Friday, June 18, 2004

by Tom Hendricks

Tuesday evening, Dallas, Texas, 1949. Setting: Parks Liquor Store. It was near closing and 37 year old store owner Mort Parks was sitting behind the counter and watching the clock over the ice cooler tick. It was 8:45, about an hour before closing. He was alone and bored. The last customer left 45 minutes ago. He checked some prices and then left without buying anything. Mort had had maybe 10 sales all day and that was about average lately.

He had inherited the store from his parents in '46. Now 3 years later he had just about run it into the ground. He had alienated his parent's largest customers, most of the small occasional customers, and a lot of the inbetween customers. Not only that but his rent was 2 months overdue, a beer supplier had cut him off, and his last employee, redheaded Tourney, had stormed in, had a tirade, and quit when his paycheck bounced--and customers liked Tourney.

His parents had a hard and fast rule all the years that they ran the store to never ever close the store before 10 PM. Mort watched the clock tick 8:46, tick 8:47, then gazed into the blue black night out the open front door, then said with decision, "This is a waste of my time."

He locked up, flipped the open sign to closed, counted the money, and went home.

The next day Mort was walking the 2 blocks to the store and thinking about a dream he had had. It was clear as a bell ringing. An old man said through a closed door, "You go to Fort Worth and get a lot of money." Sure was a vivid dream, thought Mort. Not like the normal dreams a person has. This dream had authority!

When he reached the shop, the door was padlocked with a sign on the inside of the window. "Mort, You won't get in til you pay me my rent." Signed, Richardson Co.

"That bastard. How am I supposed to pay him if I can't open my store?"

Mort needed a beer but then it dawned on him that it was inside too. "Well that does it."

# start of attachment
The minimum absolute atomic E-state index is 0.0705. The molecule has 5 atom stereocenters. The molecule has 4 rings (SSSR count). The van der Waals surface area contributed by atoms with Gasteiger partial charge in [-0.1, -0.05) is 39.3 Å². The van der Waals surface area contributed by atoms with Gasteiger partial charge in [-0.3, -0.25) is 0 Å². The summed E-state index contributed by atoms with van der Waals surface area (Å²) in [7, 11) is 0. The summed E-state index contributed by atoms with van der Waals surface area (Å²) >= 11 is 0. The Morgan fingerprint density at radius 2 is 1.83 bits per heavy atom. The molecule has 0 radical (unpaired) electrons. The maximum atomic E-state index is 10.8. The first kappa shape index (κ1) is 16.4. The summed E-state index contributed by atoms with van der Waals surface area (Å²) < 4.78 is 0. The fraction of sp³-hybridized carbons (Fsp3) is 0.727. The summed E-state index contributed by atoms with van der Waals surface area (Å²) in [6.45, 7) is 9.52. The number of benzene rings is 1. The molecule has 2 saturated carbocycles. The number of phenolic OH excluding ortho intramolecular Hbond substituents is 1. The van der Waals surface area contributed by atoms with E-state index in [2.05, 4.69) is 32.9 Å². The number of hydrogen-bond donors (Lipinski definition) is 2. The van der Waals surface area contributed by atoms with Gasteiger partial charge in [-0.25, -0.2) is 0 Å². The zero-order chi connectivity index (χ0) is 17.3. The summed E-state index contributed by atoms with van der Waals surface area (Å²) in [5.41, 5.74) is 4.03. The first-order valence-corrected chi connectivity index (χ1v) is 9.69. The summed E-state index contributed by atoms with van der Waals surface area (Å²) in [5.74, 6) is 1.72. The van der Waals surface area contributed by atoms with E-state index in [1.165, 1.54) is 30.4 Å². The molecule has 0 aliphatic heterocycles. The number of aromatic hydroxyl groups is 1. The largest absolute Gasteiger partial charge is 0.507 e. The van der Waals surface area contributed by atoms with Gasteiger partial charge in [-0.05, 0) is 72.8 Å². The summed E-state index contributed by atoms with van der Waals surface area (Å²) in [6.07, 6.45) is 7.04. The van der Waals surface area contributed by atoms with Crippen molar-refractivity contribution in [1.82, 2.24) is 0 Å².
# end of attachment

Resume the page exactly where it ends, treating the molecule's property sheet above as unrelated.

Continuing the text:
He went back home, put a hefty sack lunch into a paper bag, and following the directions in his dream, got on a bus heading west.

* * *

When he got off the bus in downtown Fort Worth he looked left and right and then thought, "Now what?" The dream didn't exactly explain this part. So he just started walking up and down the canyon of skyscrapers on Main St. Eight hours later (a shift at his store) and footsore, he found a deserted bench in a park and went to sleep. After an uncomfortable night of fitful sleep on the wood slats, he got up, scratched his chin--now with one day's growth of beard, and began walking the streets again.

Second day, nothing. So back to the bench.

But that night was not so quiet as the last. Robbers broke into, the "Adam Hats and More" store, a downtown Western clothes shop, and escaped with $350 and two Stetson hats. A
paperboy saw them and reported the crime. The police came, did their report, and began to investigate the area. The first suspicious person they found was a transient sleeping on
a part bench--Mort.

He was hauled into jail for questioning on the robbery and for being a transient. The detectives soon figured out that Mort had nothing to do with the robbery but he was still a transient and there was still some question as to why he was roaming the streets. And besides that, he was beginning to smell bad.

He was dumped before tough Judge Hadley.

* * *

After reviewing the notes of the case, the Judge addressed Mort and said, "You think I want bums in my town, Son? You think I want shiftless men to fall off the bus and wander downtown Fort Worth just lurking around our women and children? You think Godfearing men (that have jobs I might remind you) work hard to pay taxes to build park benches just for you to snore on and God knows what else? Well I'll tell you--No to all the above! You listen to me fellow. I don't like you or your kind. And I want to make sure goons like you get out of here and never come back. Am I understood?"

Mort: Yes, sir. (As Mort scratched the back of one leg with the other)

Judge: What were you thinking. What was going on in your mind when you were roaming downtown for 2 days? (Judge Hadley whirled his hands in circles around his ears to show the workings of the mind under question and illustrate his point.) If you were looking for trouble--you've found it in my courtroom...Now explain yourself.